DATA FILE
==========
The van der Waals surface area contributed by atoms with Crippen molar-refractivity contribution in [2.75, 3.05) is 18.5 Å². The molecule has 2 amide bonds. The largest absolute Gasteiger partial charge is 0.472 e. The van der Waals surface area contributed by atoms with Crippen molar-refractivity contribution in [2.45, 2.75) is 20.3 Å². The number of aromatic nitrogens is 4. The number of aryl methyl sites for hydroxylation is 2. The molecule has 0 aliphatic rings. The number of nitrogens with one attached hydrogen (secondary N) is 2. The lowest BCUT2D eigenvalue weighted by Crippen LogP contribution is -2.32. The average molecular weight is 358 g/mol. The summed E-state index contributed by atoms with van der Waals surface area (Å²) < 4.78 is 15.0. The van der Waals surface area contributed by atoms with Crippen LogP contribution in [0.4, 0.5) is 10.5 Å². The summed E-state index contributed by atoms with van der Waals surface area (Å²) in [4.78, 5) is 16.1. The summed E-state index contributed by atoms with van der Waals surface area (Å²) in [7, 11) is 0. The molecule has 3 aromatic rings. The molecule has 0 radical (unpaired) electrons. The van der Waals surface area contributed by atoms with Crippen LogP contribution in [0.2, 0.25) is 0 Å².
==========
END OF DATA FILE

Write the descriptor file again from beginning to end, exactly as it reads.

The van der Waals surface area contributed by atoms with Crippen molar-refractivity contribution in [2.75, 3.05) is 18.5 Å². The molecule has 2 amide bonds. The largest absolute Gasteiger partial charge is 0.472 e. The van der Waals surface area contributed by atoms with Crippen molar-refractivity contribution in [2.45, 2.75) is 20.3 Å². The number of aromatic nitrogens is 4. The number of aryl methyl sites for hydroxylation is 2. The molecule has 0 aliphatic rings. The number of nitrogens with one attached hydrogen (secondary N) is 2. The lowest BCUT2D eigenvalue weighted by Crippen LogP contribution is -2.32. The average molecular weight is 358 g/mol. The summed E-state index contributed by atoms with van der Waals surface area (Å²) < 4.78 is 15.0. The van der Waals surface area contributed by atoms with Crippen LogP contribution in [0.4, 0.5) is 10.5 Å². The summed E-state index contributed by atoms with van der Waals surface area (Å²) in [4.78, 5) is 16.1. The summed E-state index contributed by atoms with van der Waals surface area (Å²) in [7, 11) is 0. The molecule has 3 aromatic rings. The molecule has 0 radical (unpaired) electrons. The van der Waals surface area contributed by atoms with Crippen LogP contribution in [0.2, 0.25) is 0 Å².